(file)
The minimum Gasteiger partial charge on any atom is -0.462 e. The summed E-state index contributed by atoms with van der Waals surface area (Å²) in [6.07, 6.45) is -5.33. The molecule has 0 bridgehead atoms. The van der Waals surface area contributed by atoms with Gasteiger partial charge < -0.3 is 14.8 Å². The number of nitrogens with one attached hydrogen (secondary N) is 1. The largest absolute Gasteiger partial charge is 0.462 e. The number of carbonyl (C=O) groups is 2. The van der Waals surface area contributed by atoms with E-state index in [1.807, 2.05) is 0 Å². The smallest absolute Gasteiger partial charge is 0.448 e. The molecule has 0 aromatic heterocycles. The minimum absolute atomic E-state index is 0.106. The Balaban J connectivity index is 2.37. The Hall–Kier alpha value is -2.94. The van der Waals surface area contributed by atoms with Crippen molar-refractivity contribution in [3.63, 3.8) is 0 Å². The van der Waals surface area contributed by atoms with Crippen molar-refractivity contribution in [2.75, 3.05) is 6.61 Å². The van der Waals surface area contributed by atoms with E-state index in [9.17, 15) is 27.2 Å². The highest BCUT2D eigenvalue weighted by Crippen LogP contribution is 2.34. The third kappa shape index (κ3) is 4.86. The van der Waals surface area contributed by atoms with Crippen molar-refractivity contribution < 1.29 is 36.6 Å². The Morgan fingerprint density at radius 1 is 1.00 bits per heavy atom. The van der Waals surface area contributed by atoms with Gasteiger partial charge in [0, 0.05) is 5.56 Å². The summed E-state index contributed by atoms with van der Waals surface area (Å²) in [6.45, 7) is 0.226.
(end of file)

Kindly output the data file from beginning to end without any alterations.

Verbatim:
The minimum Gasteiger partial charge on any atom is -0.462 e. The summed E-state index contributed by atoms with van der Waals surface area (Å²) in [6.07, 6.45) is -5.33. The molecule has 0 bridgehead atoms. The van der Waals surface area contributed by atoms with Gasteiger partial charge < -0.3 is 14.8 Å². The number of nitrogens with one attached hydrogen (secondary N) is 1. The largest absolute Gasteiger partial charge is 0.462 e. The number of carbonyl (C=O) groups is 2. The van der Waals surface area contributed by atoms with E-state index in [1.807, 2.05) is 0 Å². The smallest absolute Gasteiger partial charge is 0.448 e. The molecule has 0 aromatic heterocycles. The minimum absolute atomic E-state index is 0.106. The Balaban J connectivity index is 2.37. The Hall–Kier alpha value is -2.94. The van der Waals surface area contributed by atoms with Crippen molar-refractivity contribution in [3.63, 3.8) is 0 Å². The van der Waals surface area contributed by atoms with Crippen molar-refractivity contribution in [2.75, 3.05) is 6.61 Å². The van der Waals surface area contributed by atoms with E-state index in [9.17, 15) is 27.2 Å². The highest BCUT2D eigenvalue weighted by Crippen LogP contribution is 2.34. The third kappa shape index (κ3) is 4.86. The van der Waals surface area contributed by atoms with Crippen molar-refractivity contribution < 1.29 is 36.6 Å². The Morgan fingerprint density at radius 1 is 1.00 bits per heavy atom. The van der Waals surface area contributed by atoms with Gasteiger partial charge in [0, 0.05) is 5.56 Å². The summed E-state index contributed by atoms with van der Waals surface area (Å²) in [6.45, 7) is 0.226.